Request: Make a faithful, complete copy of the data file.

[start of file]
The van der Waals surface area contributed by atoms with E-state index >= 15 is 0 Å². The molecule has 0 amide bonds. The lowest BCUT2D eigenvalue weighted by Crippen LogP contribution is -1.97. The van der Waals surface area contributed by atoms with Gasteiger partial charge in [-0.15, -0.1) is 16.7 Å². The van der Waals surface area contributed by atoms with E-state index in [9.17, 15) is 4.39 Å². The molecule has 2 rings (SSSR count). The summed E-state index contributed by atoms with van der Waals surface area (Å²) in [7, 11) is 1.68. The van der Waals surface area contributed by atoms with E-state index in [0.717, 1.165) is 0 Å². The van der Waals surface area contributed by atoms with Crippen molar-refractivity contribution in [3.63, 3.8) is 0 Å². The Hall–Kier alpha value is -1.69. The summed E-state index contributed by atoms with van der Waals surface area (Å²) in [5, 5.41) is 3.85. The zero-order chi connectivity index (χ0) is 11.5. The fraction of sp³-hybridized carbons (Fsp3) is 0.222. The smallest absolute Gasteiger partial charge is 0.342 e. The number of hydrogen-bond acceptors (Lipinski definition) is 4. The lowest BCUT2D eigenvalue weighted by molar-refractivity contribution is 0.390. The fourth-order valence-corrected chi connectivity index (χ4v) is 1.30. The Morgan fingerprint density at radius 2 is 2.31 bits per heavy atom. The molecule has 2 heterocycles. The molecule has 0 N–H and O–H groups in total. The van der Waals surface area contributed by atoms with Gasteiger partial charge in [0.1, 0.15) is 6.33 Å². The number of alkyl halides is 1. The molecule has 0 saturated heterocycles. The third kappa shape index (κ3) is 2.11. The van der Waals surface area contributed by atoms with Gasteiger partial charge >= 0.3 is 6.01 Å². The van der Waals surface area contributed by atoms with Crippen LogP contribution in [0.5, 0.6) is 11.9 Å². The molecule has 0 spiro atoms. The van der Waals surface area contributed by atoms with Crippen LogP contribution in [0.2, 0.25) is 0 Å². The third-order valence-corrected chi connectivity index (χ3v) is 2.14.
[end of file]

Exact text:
The van der Waals surface area contributed by atoms with E-state index >= 15 is 0 Å². The molecule has 0 amide bonds. The lowest BCUT2D eigenvalue weighted by Crippen LogP contribution is -1.97. The van der Waals surface area contributed by atoms with Gasteiger partial charge in [-0.15, -0.1) is 16.7 Å². The van der Waals surface area contributed by atoms with E-state index in [9.17, 15) is 4.39 Å². The molecule has 2 rings (SSSR count). The summed E-state index contributed by atoms with van der Waals surface area (Å²) in [7, 11) is 1.68. The van der Waals surface area contributed by atoms with E-state index in [0.717, 1.165) is 0 Å². The van der Waals surface area contributed by atoms with Crippen molar-refractivity contribution in [3.63, 3.8) is 0 Å². The Hall–Kier alpha value is -1.69. The summed E-state index contributed by atoms with van der Waals surface area (Å²) in [5, 5.41) is 3.85. The zero-order chi connectivity index (χ0) is 11.5. The fraction of sp³-hybridized carbons (Fsp3) is 0.222. The smallest absolute Gasteiger partial charge is 0.342 e. The number of hydrogen-bond acceptors (Lipinski definition) is 4. The lowest BCUT2D eigenvalue weighted by molar-refractivity contribution is 0.390. The fourth-order valence-corrected chi connectivity index (χ4v) is 1.30. The Morgan fingerprint density at radius 2 is 2.31 bits per heavy atom. The molecule has 2 heterocycles. The molecule has 0 N–H and O–H groups in total. The van der Waals surface area contributed by atoms with Gasteiger partial charge in [0.1, 0.15) is 6.33 Å². The number of alkyl halides is 1. The molecule has 0 saturated heterocycles. The third kappa shape index (κ3) is 2.11. The van der Waals surface area contributed by atoms with Gasteiger partial charge >= 0.3 is 6.01 Å². The van der Waals surface area contributed by atoms with Crippen LogP contribution in [0.5, 0.6) is 11.9 Å². The molecule has 0 spiro atoms. The van der Waals surface area contributed by atoms with Crippen LogP contribution in [0.2, 0.25) is 0 Å². The third-order valence-corrected chi connectivity index (χ3v) is 2.14.